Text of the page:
This is the third in a short series of blogs outlining the exciting things we learned at the different gastroenterology conferences we attended this year! Check out the first and second blogs here. Keep an eye on our blog and our social media to catch the rest in the series!


Blog#3: Using a probiotic to reduce gut pain

Despite the number of people who have IBS, it is not very well understood. Many IBS patients have increased sensitivity to stimuli within their intestines. This seems to be a main driver in pain generation. Recurrent pain is one of the most common and debilitating symptoms of IBS. However, not knowing why and when this pain might occur can really have a negative impact on your day-to-day. Therefore finding useful and effective ways to manage pain for people with IBS is of the upmost importance.

Controlling pain with a probiotic?

At the Digestive Disease Week (DDW) this year, we attended a session by Dr Nicholas Cenac (INSERM) where he presented data looking at the use of a probiotic to control visceral pain (pain associated with the abdominal area due to the activation of nerve fibers). The probiotic was called Escherichia coli Nissle 1917 (EcN), which is commercially available as Mutaflur. Previous studies showed that this probiotic was beneficial for pain relief in IBS. However, there was limited knowledge of the exact mechanism.

Dr Cenac presented some really interesting data. He demonstrated that EcN releases a lipid mediator (a bioactive compound insoluble in water), which appears to neutralize the activated nerves. This leads to reduced pain (less activation = less pain). This appears to occur through the regulation of genes associated with pain and inflammation. Therefore, the ‘probiotic effect’ seems to occur via the release of this long chained lipid metabolite. This demonstrates that gut microbiota are able to regulate the pain response in the colon.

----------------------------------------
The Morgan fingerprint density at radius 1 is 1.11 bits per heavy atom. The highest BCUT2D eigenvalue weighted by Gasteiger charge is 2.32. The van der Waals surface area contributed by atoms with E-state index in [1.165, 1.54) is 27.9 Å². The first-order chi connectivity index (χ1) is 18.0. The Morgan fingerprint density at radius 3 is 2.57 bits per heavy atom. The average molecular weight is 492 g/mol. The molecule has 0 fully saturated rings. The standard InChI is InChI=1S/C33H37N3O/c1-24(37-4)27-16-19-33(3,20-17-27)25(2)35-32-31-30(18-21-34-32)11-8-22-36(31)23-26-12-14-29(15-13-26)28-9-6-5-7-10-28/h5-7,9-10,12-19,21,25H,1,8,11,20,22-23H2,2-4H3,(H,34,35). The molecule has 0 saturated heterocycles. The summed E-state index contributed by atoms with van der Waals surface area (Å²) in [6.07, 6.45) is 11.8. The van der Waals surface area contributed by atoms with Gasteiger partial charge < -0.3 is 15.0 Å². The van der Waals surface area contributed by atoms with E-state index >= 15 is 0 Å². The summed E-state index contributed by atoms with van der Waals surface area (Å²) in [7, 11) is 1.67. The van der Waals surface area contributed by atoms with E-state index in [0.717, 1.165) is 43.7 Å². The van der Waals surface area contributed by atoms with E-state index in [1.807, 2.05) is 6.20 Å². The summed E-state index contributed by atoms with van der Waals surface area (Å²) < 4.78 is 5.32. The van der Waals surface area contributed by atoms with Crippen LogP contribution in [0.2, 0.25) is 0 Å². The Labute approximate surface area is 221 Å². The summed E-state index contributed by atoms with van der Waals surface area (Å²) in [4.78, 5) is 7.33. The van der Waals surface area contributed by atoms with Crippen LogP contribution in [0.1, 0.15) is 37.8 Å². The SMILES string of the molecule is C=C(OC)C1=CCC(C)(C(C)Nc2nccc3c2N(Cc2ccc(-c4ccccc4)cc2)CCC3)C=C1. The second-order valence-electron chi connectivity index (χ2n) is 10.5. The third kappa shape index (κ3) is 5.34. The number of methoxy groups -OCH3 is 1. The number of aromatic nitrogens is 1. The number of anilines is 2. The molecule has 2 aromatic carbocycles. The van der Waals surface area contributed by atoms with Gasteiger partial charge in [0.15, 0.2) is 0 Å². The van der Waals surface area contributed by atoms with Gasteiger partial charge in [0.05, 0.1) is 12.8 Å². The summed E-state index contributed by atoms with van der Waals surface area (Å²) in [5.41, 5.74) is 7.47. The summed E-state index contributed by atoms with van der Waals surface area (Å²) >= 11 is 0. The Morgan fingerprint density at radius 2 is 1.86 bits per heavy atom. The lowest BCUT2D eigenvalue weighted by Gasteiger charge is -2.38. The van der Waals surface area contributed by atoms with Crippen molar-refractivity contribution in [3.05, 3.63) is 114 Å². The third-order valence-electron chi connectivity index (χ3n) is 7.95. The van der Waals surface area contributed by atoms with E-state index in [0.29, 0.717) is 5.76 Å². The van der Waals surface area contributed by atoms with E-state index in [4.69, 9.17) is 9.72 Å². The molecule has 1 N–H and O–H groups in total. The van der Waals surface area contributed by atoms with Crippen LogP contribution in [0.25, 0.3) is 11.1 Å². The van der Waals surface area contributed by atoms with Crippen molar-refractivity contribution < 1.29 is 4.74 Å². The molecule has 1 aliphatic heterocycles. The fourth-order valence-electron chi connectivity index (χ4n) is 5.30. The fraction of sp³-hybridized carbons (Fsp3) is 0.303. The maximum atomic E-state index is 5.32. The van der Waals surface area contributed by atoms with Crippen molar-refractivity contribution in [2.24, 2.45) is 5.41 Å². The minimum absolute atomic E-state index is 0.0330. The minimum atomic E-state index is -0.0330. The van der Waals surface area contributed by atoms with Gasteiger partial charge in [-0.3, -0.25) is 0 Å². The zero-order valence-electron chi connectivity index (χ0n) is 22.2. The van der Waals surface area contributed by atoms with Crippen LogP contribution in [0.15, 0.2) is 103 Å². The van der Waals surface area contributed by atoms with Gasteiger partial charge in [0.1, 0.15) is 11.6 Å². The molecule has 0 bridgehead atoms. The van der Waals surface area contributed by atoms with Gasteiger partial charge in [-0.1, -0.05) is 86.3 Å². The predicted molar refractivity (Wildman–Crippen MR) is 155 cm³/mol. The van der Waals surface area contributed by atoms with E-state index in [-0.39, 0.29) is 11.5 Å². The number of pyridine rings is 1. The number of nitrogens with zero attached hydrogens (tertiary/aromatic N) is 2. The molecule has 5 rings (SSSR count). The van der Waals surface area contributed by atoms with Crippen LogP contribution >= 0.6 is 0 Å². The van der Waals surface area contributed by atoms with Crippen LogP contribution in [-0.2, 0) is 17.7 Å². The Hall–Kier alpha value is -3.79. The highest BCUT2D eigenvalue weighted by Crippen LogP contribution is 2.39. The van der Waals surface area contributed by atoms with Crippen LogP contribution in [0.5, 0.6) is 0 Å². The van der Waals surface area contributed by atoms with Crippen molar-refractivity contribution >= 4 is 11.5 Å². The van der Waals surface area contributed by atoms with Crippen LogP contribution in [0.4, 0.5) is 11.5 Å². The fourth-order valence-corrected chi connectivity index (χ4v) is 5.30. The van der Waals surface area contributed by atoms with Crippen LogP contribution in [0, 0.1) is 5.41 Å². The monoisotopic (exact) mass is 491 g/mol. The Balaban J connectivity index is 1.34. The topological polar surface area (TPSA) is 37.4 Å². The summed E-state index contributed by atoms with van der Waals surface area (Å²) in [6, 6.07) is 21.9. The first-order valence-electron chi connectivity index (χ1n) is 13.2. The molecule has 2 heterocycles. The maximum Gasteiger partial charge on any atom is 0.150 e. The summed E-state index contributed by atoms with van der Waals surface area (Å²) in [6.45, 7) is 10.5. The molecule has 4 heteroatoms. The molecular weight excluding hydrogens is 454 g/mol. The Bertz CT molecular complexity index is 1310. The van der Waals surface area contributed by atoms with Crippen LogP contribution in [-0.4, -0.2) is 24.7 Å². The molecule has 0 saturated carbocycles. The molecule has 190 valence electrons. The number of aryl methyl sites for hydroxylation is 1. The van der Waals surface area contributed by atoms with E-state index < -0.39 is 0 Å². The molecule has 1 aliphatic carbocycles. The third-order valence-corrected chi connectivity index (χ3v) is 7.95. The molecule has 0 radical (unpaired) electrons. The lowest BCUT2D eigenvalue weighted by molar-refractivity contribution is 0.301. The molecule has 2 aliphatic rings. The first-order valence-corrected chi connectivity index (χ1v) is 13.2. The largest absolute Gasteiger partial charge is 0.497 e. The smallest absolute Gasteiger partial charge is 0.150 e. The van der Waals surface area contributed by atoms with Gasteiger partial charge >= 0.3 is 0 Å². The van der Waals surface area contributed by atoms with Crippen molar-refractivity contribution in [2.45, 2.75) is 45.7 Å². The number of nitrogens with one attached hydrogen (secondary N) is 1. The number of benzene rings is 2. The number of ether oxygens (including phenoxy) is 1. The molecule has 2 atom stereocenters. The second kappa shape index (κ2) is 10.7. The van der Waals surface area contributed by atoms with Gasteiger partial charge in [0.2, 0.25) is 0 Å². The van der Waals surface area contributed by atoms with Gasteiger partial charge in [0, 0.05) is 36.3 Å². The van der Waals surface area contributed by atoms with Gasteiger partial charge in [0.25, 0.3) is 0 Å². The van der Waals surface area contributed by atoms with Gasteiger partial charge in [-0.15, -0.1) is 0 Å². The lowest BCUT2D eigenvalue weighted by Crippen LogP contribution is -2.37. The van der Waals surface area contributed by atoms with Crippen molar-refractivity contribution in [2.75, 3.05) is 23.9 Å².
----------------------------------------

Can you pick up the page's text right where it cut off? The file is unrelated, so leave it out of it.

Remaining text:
Looking at other studies

We were really excited by this data, so we checked to see if there were other studies looking at how this probiotic provides symptom relief in IBS. It is known that the intestinal barrier is disturbed in a sub-set of patients with IBS. This increased permeability may contribute to pain generation for these patients. One study collected biopsies from patients with IBS and were able to isolate IBS-like mediators (cause inflammation) from the biopsies. This study was performed in a lab (in vitro), using an intestinal cell line (cells originally taken from the intestine, now continuously grown in a lab environment).

To these cells, they added the IBS-like mediators, to make the intestinal cells more permeable (“leaky”). Other stimuli, also known to increase the permeability, were added to another set of intestinal cells (the positive control group to compare to the IBS mediator group).

At this point, the intestinal cells were increasingly permeable, so they wanted to see what would happen when the probiotic was added to the leaky cells. Interestingly, the presence of the probiotic restored the mucosal barrier. It’s pretty impressive that a probiotic can reinforce this vital protective barrier, but remember this study was done in vitro. We will be patiently awaiting some human clinical studies looking at its role in the restoration of the intestinal barrier.

So what’s next?

EcN may play a role in controlling pain in IBS patients through a number of mechanisms. This includes the alteration of the tight junction proteins. These proteins are what keep the intestinal epithelium stable. You can imagine them as the gate keeper, allowing only certain compounds to pass whilst preventing intruders (e.g. pathogens – “bad bacteria”)

EcN has also been shown to have an anti-inflammatory effect, which may also contribute to the reduction of pain. There were no negative effects on the intestinal epithelium or intestinal motility, which are both common side effects of strong pain medication. More research is certainly needed to look more closely at the role of this probiotic in the management of IBS-like symptoms, but we are really excited to see what comes next!

Check back shortly for another update from our conference attendance!

Podcast interview at DDW

We met with Jeffrey Roberts, founder of the IBS Patient Support Group while we were at DDW. Listen below to myself and FoodMarble CEO Aonghus chatting to him!

FoodMarble AIRE is the world’s first personal hydrogen breath tester. It is a pocket-sized breath analysis device. It helps people with chronic digestive issues determine the foods that work best with their digestive system. To learn more about AIRE, visit

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